At a scheduled field hearing in Des Moines, Iowa Thursday, Consumer Financial Protection Bureau (CFPB) Director Richard Cordray announced the expansion of its Consumer Complaint Database and the release to the public of roughly all complaint data it has collected through its Consumer Response complaint system.

Some in the ARM industry, including us here at, thought that the CFPB might be announcing that Consumer Response was being expanded to include complaints about debt collection and/or payday loans. The system currently does not accept complaints about either. But there was no mention of debt collection or payday loan complaints at the hearing or in the Bureau’s press release.

Still, the data made public yesterday is a trove of information on complaints about virtually every financial product available to consumers. There are 91,000 or so separate complaint records, with mortgage products dominating the roster.

Thursday’s release was not a static one; the data available at will be updated daily to include new complaints, status of company resolutions, and consumer responses to the resolutions. As a reminder, Consumer Response sends individual complaints to companies named and gives the businesses an opportunity to resolve the complaint with the consumer. The consumer then has an option to dispute or approve of the resolution.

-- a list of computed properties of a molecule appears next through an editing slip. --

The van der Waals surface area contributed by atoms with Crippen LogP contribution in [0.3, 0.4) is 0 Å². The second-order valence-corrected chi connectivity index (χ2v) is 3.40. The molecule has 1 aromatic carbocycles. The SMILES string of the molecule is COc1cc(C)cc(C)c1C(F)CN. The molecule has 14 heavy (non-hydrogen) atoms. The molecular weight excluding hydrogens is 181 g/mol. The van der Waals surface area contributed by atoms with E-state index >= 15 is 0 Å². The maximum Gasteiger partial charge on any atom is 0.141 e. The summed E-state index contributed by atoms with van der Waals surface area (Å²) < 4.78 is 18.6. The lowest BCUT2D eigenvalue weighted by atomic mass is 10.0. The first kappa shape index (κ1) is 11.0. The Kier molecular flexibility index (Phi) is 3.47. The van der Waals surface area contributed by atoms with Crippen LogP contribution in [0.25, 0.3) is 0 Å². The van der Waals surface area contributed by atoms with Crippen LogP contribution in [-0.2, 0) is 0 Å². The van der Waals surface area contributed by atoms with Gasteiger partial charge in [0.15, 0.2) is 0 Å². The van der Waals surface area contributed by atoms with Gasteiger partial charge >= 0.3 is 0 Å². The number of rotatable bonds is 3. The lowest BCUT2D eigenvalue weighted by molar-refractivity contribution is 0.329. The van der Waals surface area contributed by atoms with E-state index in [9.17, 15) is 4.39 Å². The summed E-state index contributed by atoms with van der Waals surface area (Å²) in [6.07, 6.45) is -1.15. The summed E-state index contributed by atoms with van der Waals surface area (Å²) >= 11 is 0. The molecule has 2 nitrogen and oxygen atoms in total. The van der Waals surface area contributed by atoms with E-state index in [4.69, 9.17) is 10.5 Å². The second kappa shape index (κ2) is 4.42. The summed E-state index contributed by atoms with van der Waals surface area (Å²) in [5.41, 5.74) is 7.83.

The database provides a snapshot of what the ARM industry will be facing later this year when debt collection complaints are included. It also serves to show the monumental task the CFPB is facing when dealing with debt collection complaints.

For example, in the 91,000 complaints available right now, there are about 450 different companies, nearly all of them lenders and mortgage providers. When examined the debt collection complaint data from the FTC, there were 1,833 unique firms named…in one month alone. The task of merely normalizing company names was extremely time consuming.

So we’ll have to see what the data looks like once debt collection complaints are added.

For now, go check out the data. It really is interesting and the CFPB is actively encouraging anyone to play with the numbers and create visual representations of the data.


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